But then there is the line, “Thou preparest a table before me in the presence of my enemies.” Wouldn’t it have been better to leave that part out? I mean, it was going fine and we were getting all of these warm fuzzies. But a table, in the presence of mine enemies? Some of our family members seem like enemies sometimes. At Thanksgiving tables, some people may be thanking God that crooked Hillary did not get elected and that lyin’ Donald did, others will certainly be mourning. Grace, grace, grace.
I’ve been at too many family meals over the years that have degenerated when we have delved into topics that we are entrenched in. For us it almost always hovers around politics and religion. For one, we are horrified that people we love can have such different beliefs. And we are sad when a meal can’t erase it all. Politics can mar a family. We choose sides and we can’t help but make it personal. Couldn’t we just make our families great again? Of course, that assumes they were great to begin with. Some of us would settle for civil or respectful or honest. Sharing a civil meal could be a good start.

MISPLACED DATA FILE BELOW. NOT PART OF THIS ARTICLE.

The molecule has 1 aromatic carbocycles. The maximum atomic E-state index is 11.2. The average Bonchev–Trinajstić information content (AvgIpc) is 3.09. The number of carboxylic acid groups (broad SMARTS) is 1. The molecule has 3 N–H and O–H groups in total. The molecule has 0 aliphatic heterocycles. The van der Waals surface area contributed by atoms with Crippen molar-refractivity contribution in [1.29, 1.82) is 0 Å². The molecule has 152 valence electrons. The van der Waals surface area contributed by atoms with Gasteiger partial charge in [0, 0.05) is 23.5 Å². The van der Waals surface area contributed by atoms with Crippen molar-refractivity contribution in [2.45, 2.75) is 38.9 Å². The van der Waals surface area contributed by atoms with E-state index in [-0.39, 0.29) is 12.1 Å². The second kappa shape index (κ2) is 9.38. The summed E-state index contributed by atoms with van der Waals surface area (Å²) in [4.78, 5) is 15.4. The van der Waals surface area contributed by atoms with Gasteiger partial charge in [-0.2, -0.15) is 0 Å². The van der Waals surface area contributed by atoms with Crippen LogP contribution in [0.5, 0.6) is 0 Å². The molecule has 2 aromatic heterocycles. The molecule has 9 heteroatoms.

Maybe the great banquet image of Psalm 23 is not one of sharing a meal with your enemies, but sharing a meal in the view of your enemies. It says thou prepares a meal. It doesn’t say we eat together. What if it’s saying that we will feast even when enemies surround us? We will delight in each other.
We will take nourishment. Thou preparest a table for us, even though our enemies surround us. Thou preparest a table before us and we rub it in the faces of our enemies who want us to starve. Our cups runneth over and there’s nothing our enemies can do about it. You anoint our heads with oil, as to prepare for a mighty calling. Our cups run over. Our enemies want us to starve but we will thrive. Joy in the place of judgment will be the great reward.